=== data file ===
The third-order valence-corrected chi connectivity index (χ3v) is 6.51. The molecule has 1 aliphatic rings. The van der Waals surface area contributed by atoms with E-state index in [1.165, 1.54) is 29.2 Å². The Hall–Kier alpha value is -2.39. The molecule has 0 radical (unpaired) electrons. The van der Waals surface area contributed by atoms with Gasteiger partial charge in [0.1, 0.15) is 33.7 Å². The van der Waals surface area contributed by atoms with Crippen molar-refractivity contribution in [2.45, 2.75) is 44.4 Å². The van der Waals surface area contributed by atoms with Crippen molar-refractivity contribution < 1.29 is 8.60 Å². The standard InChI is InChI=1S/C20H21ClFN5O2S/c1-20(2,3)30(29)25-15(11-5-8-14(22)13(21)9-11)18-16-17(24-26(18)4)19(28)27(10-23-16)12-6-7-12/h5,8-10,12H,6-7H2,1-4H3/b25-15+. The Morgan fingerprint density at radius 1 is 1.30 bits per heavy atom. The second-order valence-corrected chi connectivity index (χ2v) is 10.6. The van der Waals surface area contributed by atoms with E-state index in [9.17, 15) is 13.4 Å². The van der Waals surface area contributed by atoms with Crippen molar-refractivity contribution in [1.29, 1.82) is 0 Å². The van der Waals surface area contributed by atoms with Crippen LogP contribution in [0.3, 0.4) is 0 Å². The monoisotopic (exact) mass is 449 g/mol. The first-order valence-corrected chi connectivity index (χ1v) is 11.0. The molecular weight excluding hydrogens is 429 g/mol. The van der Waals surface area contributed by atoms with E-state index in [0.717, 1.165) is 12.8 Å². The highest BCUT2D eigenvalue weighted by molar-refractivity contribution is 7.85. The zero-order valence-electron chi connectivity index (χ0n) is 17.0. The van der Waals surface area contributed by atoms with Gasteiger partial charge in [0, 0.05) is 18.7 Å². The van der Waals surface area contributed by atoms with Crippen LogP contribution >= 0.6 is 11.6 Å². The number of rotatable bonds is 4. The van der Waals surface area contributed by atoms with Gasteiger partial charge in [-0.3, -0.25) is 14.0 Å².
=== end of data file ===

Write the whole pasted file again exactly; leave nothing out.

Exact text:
The third-order valence-corrected chi connectivity index (χ3v) is 6.51. The molecule has 1 aliphatic rings. The van der Waals surface area contributed by atoms with E-state index in [1.165, 1.54) is 29.2 Å². The Hall–Kier alpha value is -2.39. The molecule has 0 radical (unpaired) electrons. The van der Waals surface area contributed by atoms with Gasteiger partial charge in [0.1, 0.15) is 33.7 Å². The van der Waals surface area contributed by atoms with Crippen molar-refractivity contribution in [2.45, 2.75) is 44.4 Å². The van der Waals surface area contributed by atoms with Crippen molar-refractivity contribution < 1.29 is 8.60 Å². The standard InChI is InChI=1S/C20H21ClFN5O2S/c1-20(2,3)30(29)25-15(11-5-8-14(22)13(21)9-11)18-16-17(24-26(18)4)19(28)27(10-23-16)12-6-7-12/h5,8-10,12H,6-7H2,1-4H3/b25-15+. The Morgan fingerprint density at radius 1 is 1.30 bits per heavy atom. The second-order valence-corrected chi connectivity index (χ2v) is 10.6. The van der Waals surface area contributed by atoms with E-state index in [9.17, 15) is 13.4 Å². The van der Waals surface area contributed by atoms with Crippen molar-refractivity contribution in [1.29, 1.82) is 0 Å². The van der Waals surface area contributed by atoms with Crippen LogP contribution in [0.3, 0.4) is 0 Å². The monoisotopic (exact) mass is 449 g/mol. The first-order valence-corrected chi connectivity index (χ1v) is 11.0. The molecular weight excluding hydrogens is 429 g/mol. The van der Waals surface area contributed by atoms with E-state index in [0.717, 1.165) is 12.8 Å². The highest BCUT2D eigenvalue weighted by molar-refractivity contribution is 7.85. The zero-order valence-electron chi connectivity index (χ0n) is 17.0. The van der Waals surface area contributed by atoms with Gasteiger partial charge in [0, 0.05) is 18.7 Å². The van der Waals surface area contributed by atoms with Crippen LogP contribution >= 0.6 is 11.6 Å². The number of rotatable bonds is 4. The van der Waals surface area contributed by atoms with Gasteiger partial charge in [-0.3, -0.25) is 14.0 Å².